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The 2016 World Economic Forum, more widely known as the Davos Forum, is an annual meeting established in 1991 that brings together a curated selection of the world’s leading businessmen, politicians and scholars in the Swiss county of Graubünden.

Renowned for initiating new debates of global importance, the 2016 edition of this prestigious congress centred on a concept that has been on everyone’s lips for some four years but has very recently become a subject of rekindled interest: the so-called “Fourth Industrial Revolution.”

What is the Fourth Industrial Revolution and what is its impact on businesses?

Fourth Industrial Revolution: fundamentals and consequences

What is the Fourth Industrial Revolution?

Klaus Schwab, executive chairman and founder of the Davos Forum, has written a book and an article about the event for Foreign Affairs, the leading magazine for analysis and debate of foreign policy. Schwab firstly considers that the first three industrial revolutions had two key impacts: they contributed to a greater level of automation and interconnectivity.

The first revolution occurred in 1784 with the use of water to generate steam that effectively mechanized production; in 1870, with the use of electricity to enable mass production; again in 1970, with the advent of electronics and information technology. And today it is happening again, thanks to technological advances that are allowing unhampered levels of automation and the almost universal use of smart devices that are enabling near-unimaginable levels of interconnectivity between people.

1st Industrial Revolution
1780 – 1840
2nd Industrial Revolution
1870 – 1914
3rd Industrial Revolution
1945 – 1970

4th Industrial Revolution
1970 – …

Water and steam power.

Mechanized production.

Electric power.

Mass production.

Electronics and information technology.

Automated production.

Fusion of technologies.

Blurred lines between the physical, digital and biological spheres.

It could be ascertained that the Fourth Revolution simply continues in the wake of the Third, but given the awesome leap that technology has taken since 1970 and especially from the year 2000, it can not be considered a mere sequel. Its exponential reach is now such that the lines between the physical, digital and biological spheres are completely blurred – the Fourth Revolution not only affects the way we work and the way we live, but also how we relate to others, how governments conduct their affairs, etc.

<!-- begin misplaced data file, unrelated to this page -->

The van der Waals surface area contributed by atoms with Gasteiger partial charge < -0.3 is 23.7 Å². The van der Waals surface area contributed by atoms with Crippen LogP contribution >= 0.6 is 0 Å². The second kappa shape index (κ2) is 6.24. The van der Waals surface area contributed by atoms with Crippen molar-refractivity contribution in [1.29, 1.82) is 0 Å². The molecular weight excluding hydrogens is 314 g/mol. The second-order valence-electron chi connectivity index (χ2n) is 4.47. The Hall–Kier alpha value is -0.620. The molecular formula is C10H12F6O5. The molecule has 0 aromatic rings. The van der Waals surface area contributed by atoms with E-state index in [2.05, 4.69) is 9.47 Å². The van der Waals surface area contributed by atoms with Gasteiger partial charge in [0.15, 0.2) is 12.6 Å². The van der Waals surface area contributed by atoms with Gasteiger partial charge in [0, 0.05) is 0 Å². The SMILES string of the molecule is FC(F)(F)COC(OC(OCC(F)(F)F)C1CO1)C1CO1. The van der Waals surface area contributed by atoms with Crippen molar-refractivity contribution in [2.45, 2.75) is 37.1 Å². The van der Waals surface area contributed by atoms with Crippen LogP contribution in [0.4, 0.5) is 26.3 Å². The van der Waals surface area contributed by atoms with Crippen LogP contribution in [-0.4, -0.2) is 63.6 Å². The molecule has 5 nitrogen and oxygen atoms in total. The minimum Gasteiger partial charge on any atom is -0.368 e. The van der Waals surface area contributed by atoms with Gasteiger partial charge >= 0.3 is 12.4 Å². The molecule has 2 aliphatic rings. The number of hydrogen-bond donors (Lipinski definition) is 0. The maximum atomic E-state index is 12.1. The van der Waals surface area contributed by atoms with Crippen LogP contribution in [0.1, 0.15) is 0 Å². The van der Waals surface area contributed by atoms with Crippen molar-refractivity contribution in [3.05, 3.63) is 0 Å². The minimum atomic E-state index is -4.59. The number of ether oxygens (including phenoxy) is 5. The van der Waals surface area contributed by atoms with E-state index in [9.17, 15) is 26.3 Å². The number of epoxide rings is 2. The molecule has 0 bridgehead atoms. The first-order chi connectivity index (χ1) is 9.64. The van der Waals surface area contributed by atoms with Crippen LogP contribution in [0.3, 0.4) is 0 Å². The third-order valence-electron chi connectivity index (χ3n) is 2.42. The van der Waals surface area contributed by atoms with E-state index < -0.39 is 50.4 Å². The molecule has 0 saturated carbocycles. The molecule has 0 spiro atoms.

“In its scale, scope and complexity, the transformation will be unlike anything humankind has experienced before.”

Klaus Schwab

What makes this revolution so different from the others?

In addition to its global scope, unheard of in previous revolutions, and its economic, social, political and security-related implications, the Fourth Industrial Revolution is also characterized by the following:

  • … The pace is much faster than in previous revolutions. If the First Industrial Revolution took five decades to bear fruit, nowadays certain new technologies interrupt, irreversibly impact and render entire industries obsolete in less than a few months. In Schwab’s view, the current revolution is the very first that, instead of progressing in a linear fashion, is growing exponentially.

  • … Changes impact visibly on everyday life. While previous revolutions altered what we did and how we did it, the new revolution directly impacts on whom we are. For example, the Internet has completely changed our definitions of privacy or ownership, both of which are intrinsic aspects of our identity.